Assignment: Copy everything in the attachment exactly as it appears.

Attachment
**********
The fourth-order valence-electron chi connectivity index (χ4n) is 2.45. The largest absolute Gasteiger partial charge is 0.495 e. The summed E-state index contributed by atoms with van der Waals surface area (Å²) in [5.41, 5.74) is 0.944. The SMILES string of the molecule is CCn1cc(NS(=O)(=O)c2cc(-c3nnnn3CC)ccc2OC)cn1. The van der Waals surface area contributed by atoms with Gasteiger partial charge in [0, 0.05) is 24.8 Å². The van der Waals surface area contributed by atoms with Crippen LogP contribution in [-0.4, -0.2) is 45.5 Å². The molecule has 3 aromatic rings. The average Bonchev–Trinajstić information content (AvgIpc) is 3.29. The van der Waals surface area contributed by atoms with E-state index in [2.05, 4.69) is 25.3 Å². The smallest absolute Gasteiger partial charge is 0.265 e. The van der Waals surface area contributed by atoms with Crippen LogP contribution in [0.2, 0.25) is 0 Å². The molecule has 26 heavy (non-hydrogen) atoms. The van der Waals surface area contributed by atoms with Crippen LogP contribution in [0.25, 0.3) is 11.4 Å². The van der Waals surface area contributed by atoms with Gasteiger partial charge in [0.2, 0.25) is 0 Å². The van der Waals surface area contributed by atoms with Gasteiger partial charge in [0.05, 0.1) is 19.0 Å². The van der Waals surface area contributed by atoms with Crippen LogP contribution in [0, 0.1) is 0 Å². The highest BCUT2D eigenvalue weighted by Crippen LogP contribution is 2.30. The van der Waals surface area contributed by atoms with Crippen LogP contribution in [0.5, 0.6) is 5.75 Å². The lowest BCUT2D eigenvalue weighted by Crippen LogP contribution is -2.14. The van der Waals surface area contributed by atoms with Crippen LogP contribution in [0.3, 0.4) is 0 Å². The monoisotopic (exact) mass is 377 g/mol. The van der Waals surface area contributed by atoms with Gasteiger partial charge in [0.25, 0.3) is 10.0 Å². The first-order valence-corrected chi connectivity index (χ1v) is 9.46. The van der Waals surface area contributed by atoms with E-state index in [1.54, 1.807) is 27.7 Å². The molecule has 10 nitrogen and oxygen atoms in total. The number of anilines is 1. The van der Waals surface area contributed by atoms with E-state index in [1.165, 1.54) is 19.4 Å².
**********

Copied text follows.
The fourth-order valence-electron chi connectivity index (χ4n) is 2.45. The largest absolute Gasteiger partial charge is 0.495 e. The summed E-state index contributed by atoms with van der Waals surface area (Å²) in [5.41, 5.74) is 0.944. The SMILES string of the molecule is CCn1cc(NS(=O)(=O)c2cc(-c3nnnn3CC)ccc2OC)cn1. The van der Waals surface area contributed by atoms with Gasteiger partial charge in [0, 0.05) is 24.8 Å². The van der Waals surface area contributed by atoms with Crippen LogP contribution in [-0.4, -0.2) is 45.5 Å². The molecule has 3 aromatic rings. The average Bonchev–Trinajstić information content (AvgIpc) is 3.29. The van der Waals surface area contributed by atoms with E-state index in [2.05, 4.69) is 25.3 Å². The smallest absolute Gasteiger partial charge is 0.265 e. The van der Waals surface area contributed by atoms with Crippen LogP contribution in [0.2, 0.25) is 0 Å². The molecule has 26 heavy (non-hydrogen) atoms. The van der Waals surface area contributed by atoms with Crippen LogP contribution in [0.25, 0.3) is 11.4 Å². The van der Waals surface area contributed by atoms with Gasteiger partial charge in [0.2, 0.25) is 0 Å². The van der Waals surface area contributed by atoms with Gasteiger partial charge in [0.05, 0.1) is 19.0 Å². The van der Waals surface area contributed by atoms with Crippen LogP contribution in [0, 0.1) is 0 Å². The highest BCUT2D eigenvalue weighted by Crippen LogP contribution is 2.30. The van der Waals surface area contributed by atoms with Crippen LogP contribution in [0.5, 0.6) is 5.75 Å². The lowest BCUT2D eigenvalue weighted by Crippen LogP contribution is -2.14. The van der Waals surface area contributed by atoms with Crippen LogP contribution in [0.3, 0.4) is 0 Å². The monoisotopic (exact) mass is 377 g/mol. The van der Waals surface area contributed by atoms with Gasteiger partial charge in [0.25, 0.3) is 10.0 Å². The first-order valence-corrected chi connectivity index (χ1v) is 9.46. The van der Waals surface area contributed by atoms with E-state index in [1.54, 1.807) is 27.7 Å². The molecule has 10 nitrogen and oxygen atoms in total. The number of anilines is 1. The van der Waals surface area contributed by atoms with E-state index in [1.165, 1.54) is 19.4 Å².